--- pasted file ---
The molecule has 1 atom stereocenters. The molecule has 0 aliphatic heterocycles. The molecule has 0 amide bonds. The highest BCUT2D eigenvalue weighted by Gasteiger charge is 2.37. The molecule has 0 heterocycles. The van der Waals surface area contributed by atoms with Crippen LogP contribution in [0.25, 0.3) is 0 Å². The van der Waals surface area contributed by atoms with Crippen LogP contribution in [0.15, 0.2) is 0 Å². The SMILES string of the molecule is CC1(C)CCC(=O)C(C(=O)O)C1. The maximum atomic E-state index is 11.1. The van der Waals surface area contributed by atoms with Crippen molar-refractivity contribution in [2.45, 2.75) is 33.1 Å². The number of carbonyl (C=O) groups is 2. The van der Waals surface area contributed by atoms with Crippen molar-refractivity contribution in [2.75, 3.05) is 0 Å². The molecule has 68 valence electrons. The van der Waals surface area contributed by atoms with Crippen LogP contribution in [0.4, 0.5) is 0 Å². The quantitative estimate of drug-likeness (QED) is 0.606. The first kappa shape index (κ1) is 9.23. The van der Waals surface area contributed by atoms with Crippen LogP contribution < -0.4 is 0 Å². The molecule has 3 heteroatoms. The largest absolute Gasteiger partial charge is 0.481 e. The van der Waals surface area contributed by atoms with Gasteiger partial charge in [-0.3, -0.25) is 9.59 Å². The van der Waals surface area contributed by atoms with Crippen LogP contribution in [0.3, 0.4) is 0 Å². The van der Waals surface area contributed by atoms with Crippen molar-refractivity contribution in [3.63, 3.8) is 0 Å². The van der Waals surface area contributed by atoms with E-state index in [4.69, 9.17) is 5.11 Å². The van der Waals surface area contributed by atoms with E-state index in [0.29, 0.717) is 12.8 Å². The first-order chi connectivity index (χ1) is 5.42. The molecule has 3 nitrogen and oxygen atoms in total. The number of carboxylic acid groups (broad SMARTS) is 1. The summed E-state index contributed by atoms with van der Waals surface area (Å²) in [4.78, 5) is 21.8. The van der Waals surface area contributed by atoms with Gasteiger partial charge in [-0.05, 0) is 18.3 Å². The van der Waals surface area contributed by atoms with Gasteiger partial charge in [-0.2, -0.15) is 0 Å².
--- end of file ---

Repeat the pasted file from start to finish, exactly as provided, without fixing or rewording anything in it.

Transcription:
The molecule has 1 atom stereocenters. The molecule has 0 aliphatic heterocycles. The molecule has 0 amide bonds. The highest BCUT2D eigenvalue weighted by Gasteiger charge is 2.37. The molecule has 0 heterocycles. The van der Waals surface area contributed by atoms with Crippen LogP contribution in [0.25, 0.3) is 0 Å². The van der Waals surface area contributed by atoms with Crippen LogP contribution in [0.15, 0.2) is 0 Å². The SMILES string of the molecule is CC1(C)CCC(=O)C(C(=O)O)C1. The maximum atomic E-state index is 11.1. The van der Waals surface area contributed by atoms with Crippen molar-refractivity contribution in [2.45, 2.75) is 33.1 Å². The number of carbonyl (C=O) groups is 2. The van der Waals surface area contributed by atoms with Crippen molar-refractivity contribution in [2.75, 3.05) is 0 Å². The molecule has 68 valence electrons. The van der Waals surface area contributed by atoms with Crippen LogP contribution in [0.4, 0.5) is 0 Å². The quantitative estimate of drug-likeness (QED) is 0.606. The first kappa shape index (κ1) is 9.23. The van der Waals surface area contributed by atoms with Crippen LogP contribution < -0.4 is 0 Å². The molecule has 3 heteroatoms. The largest absolute Gasteiger partial charge is 0.481 e. The van der Waals surface area contributed by atoms with Gasteiger partial charge in [-0.3, -0.25) is 9.59 Å². The van der Waals surface area contributed by atoms with Crippen LogP contribution in [0.3, 0.4) is 0 Å². The van der Waals surface area contributed by atoms with Crippen molar-refractivity contribution in [3.63, 3.8) is 0 Å². The van der Waals surface area contributed by atoms with E-state index in [4.69, 9.17) is 5.11 Å². The van der Waals surface area contributed by atoms with E-state index in [0.29, 0.717) is 12.8 Å². The first-order chi connectivity index (χ1) is 5.42. The molecule has 3 nitrogen and oxygen atoms in total. The number of carboxylic acid groups (broad SMARTS) is 1. The summed E-state index contributed by atoms with van der Waals surface area (Å²) in [4.78, 5) is 21.8. The van der Waals surface area contributed by atoms with Gasteiger partial charge in [-0.05, 0) is 18.3 Å². The van der Waals surface area contributed by atoms with Gasteiger partial charge in [-0.2, -0.15) is 0 Å².